Dem a cut, cut, cut agains’ dem one another;
Dem a cut, cut, cut agains’ dem one another.
Don’t dem teach to love one another ?
Don’t dem teach to love one another ?
oh!See de ‘ypocrite, dem a-galang deh!
See de ‘ypocrite, dem a-galang deh!
- Hypocrite, Bunny Wailer
Last week on my Graunwatch blog I wrote about the forthcoming radical feminist conference (#radfem2012 on twitter) and the furore over its transphobia. I took an unpopular view in that whilst I agreed with everyone condemning its ‘no trans women allowed’ policy, I also pointed out that feminism AS A WHOLE is full of exclusionary practices, especially towards men.
The Guardian, after publishing an article by (trans) feminist Roz Kaveney (who blocks me on twitter by the way), gave Sheila Jeffreys the right of reply. She was tabled to speak at the conference but has now been told she can’t, due to her transphobia. An example of said transphobia can be seen in her Guardian piece. It reads:
‘Criticism of the practice of transgenderism is being censored as a result of a campaign of vilification by transgender activists of anyone who does not accept the new orthodoxy on this issue. A recent Comment is free piece by the transgender activist Roz Kaveney, headlined “Radical feminists are acting like a cult”, criticises a forthcoming radical feminist conference, at which I was to be a speaker, on the grounds that I and “my supporters” may be guilty of “hate speech” for our political criticism of this practice.
Though Kaveney’s comments about me are comparatively mild in tone, the campaign by transgender activists in general is anything but. This particular campaign persuaded Conway Hall, the conference venue, to ban me from speaking on the grounds that I “foster hatred” and “actively discriminate”. On being asked to account for this, Conway Hall appeared to compare me to “David Irving the holocaust denier”. The proffered evidence consists of quotes from me arguing that transgender surgery should be considered a human rights violation – hardly evidence of hate speech.’
I find it very depressing that after a venue in London has said Jeffreys’ views are not welcome on its premises, the Guardian newspaper has given her and her vile opinions a platform! In the name of what? Fairness? This is a paper that spouts a very narrow white middle class feminism day in day out, with very little chance for non-feminists to write about gender issues. Let alone trans women, black women, disabled women etc etc. But Jeffreys gets a column. Nice.
This hypocrisy is not limited to the Guardian. I think it is a characteristic of feminism in general. For example feminist blogger stavvers criticised Jeffreys desire to ‘debate’ trans issues whilst trans women are not allowed at the conference. However bloggers and activists such as stavvers are happy to ‘debate’ whilst excluding people, including women – e.g. me – from their feminist safe spaces. My 101 Wankers post is a list of all the feminists and their ‘allies’ who ban me and block me online. Stavvers is on the list.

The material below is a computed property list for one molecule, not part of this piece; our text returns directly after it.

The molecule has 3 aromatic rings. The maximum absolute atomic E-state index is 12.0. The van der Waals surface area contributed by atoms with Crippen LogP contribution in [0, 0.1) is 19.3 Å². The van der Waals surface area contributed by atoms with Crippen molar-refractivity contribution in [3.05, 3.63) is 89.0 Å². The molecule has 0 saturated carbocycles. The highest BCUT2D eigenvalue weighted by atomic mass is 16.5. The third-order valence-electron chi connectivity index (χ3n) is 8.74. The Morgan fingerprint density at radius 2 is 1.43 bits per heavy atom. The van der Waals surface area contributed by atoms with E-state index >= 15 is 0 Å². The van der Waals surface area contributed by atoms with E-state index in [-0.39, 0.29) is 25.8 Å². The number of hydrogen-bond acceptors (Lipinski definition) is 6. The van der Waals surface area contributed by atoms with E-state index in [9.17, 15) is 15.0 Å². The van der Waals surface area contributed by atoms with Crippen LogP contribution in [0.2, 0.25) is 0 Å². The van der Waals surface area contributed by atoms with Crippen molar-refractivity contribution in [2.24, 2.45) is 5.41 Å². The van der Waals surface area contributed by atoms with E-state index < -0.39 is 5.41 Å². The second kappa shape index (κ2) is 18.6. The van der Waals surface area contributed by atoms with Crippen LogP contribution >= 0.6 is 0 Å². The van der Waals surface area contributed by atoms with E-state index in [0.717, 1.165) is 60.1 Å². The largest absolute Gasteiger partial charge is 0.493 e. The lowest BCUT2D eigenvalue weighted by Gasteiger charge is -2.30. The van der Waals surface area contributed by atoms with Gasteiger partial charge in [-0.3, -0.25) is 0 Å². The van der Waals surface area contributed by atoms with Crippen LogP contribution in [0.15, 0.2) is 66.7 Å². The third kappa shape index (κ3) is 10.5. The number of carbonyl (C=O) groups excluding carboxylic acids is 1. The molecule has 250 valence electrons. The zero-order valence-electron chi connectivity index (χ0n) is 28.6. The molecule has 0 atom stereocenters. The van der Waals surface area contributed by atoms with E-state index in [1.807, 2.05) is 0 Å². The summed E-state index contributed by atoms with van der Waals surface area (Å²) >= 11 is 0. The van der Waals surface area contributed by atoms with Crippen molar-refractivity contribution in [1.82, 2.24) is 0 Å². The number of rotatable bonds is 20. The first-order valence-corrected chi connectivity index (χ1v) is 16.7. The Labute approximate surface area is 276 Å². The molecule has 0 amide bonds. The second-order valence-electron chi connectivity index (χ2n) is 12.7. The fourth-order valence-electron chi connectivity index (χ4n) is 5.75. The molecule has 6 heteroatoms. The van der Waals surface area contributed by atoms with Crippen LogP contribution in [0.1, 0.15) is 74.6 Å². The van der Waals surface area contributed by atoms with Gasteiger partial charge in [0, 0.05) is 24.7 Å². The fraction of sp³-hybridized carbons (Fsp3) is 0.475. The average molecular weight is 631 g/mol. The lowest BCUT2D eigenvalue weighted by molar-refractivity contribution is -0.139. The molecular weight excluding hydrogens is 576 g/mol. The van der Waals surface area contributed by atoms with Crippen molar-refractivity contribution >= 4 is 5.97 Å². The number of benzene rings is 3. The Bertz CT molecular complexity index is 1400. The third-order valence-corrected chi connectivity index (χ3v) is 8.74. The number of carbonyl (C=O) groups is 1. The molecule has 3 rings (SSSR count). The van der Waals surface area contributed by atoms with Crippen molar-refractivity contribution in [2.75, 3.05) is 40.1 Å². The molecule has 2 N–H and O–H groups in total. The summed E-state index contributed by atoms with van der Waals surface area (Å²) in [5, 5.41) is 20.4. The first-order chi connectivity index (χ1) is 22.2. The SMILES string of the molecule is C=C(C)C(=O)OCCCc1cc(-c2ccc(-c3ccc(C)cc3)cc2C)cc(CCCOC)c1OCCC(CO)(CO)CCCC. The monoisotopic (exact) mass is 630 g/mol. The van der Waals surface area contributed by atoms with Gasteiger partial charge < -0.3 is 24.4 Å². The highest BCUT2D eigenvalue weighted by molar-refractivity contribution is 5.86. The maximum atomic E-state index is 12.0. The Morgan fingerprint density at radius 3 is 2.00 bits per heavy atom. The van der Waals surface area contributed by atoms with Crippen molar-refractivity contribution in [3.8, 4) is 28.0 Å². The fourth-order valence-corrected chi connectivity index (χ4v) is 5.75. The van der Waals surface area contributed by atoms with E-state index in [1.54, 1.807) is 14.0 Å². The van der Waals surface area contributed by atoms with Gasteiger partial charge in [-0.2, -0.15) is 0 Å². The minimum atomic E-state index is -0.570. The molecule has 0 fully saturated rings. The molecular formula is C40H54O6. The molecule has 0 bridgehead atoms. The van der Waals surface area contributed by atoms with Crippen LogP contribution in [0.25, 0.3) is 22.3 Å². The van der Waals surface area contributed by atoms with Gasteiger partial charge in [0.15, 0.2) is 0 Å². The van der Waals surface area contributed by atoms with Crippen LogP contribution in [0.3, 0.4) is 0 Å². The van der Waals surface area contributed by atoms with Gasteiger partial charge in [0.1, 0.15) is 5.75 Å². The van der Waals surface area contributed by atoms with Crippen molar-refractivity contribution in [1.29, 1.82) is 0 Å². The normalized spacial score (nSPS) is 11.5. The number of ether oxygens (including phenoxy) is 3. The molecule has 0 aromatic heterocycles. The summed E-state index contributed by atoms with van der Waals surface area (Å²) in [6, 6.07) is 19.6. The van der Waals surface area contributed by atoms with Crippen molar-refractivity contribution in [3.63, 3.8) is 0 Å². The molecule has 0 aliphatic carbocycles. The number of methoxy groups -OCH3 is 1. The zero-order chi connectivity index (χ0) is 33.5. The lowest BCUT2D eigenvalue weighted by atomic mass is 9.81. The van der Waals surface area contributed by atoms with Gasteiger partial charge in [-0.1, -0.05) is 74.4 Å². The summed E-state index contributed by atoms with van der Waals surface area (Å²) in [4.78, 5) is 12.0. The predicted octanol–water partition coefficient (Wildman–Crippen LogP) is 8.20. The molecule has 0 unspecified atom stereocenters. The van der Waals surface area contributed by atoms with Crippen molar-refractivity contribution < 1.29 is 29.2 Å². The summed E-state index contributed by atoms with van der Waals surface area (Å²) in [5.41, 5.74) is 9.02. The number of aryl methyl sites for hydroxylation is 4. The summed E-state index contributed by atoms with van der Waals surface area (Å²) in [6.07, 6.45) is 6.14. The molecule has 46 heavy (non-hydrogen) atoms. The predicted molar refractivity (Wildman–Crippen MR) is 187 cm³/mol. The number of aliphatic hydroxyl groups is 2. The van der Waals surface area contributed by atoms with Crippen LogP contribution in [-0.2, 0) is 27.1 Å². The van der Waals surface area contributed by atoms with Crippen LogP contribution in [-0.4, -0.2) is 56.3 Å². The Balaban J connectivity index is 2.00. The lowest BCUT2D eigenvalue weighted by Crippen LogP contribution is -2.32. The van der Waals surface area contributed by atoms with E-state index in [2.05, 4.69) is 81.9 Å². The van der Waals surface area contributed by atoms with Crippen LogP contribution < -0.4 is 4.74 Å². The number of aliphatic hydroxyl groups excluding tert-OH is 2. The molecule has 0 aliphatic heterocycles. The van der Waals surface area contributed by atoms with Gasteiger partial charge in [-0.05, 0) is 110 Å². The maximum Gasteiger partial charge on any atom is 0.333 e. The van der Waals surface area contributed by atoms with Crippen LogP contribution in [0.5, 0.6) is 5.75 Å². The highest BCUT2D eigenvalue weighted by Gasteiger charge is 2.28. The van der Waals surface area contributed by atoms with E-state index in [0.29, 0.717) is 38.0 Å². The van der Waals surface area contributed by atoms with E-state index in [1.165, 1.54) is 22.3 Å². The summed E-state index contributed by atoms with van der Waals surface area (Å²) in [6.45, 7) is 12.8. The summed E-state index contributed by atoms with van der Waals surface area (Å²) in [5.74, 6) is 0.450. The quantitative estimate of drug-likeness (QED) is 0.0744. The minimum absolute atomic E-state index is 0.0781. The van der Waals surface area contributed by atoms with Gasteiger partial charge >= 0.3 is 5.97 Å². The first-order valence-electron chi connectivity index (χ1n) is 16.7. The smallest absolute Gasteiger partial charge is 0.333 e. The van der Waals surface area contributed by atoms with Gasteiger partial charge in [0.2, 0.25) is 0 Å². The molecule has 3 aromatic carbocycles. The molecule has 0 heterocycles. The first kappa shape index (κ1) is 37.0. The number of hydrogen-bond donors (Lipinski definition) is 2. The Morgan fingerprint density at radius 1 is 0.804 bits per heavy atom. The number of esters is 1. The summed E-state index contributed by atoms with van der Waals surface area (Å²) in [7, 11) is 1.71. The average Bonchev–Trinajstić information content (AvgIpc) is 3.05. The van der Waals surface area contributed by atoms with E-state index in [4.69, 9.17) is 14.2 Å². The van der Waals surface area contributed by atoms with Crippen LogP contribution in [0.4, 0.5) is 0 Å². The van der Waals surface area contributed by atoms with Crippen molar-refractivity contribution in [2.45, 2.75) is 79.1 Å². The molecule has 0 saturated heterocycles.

So is Julie Bindel. Bindel, also a known transphobe, has a regular column in the Guardian, and when she was criticised for one of her diatribes recently, Chris Ashford of Law and Sexuality blog wrote a piece saying he was worried she was being ‘silenced’! Hers is a very loud silence then.
I think there are some very real and complex issues here to do with freedom of speech. I personally find the increasing mobilisation of the term ‘hate speech’ worrying. A woman was jailed for five months this week for hate speech, a racist rant on a tube. I have been accused of ‘hate speech’ and I know a few people who would be glad to see me locked up.
But when it comes to Sheila Jeffreys I think Conway Hall made the right decision. They are accomodating the radical feminists in their venue. They are allowed to refuse to host a speech that would be hateful, and one that would question the right of a group of people to exist on this earth.
However, ‘moderate’ feminists need to be very careful before they start throwing stones. Of course it is ironic that Jeffreys claims trans people could not withstand criticism, when she is part of a movement that demands to know the sex/gender identity of people before it even lets them in a building, let alone has a ‘debate’! But feminism’s overall approach to ‘freedom of speech’ is dire. And feminists’ need to sit in closed groups that do not include people who disagree with feminist dogma, suggests a weakness in their arguments.
Comment Is Free, the online discussion section of the Guardian, that so fairly and openly allowed Jeffreys a right of reply, now blocks me on twitter. They are not going to give me a chance to write for them now, are they?
I guess some women are just too dangerous to be allowed a viewpoint!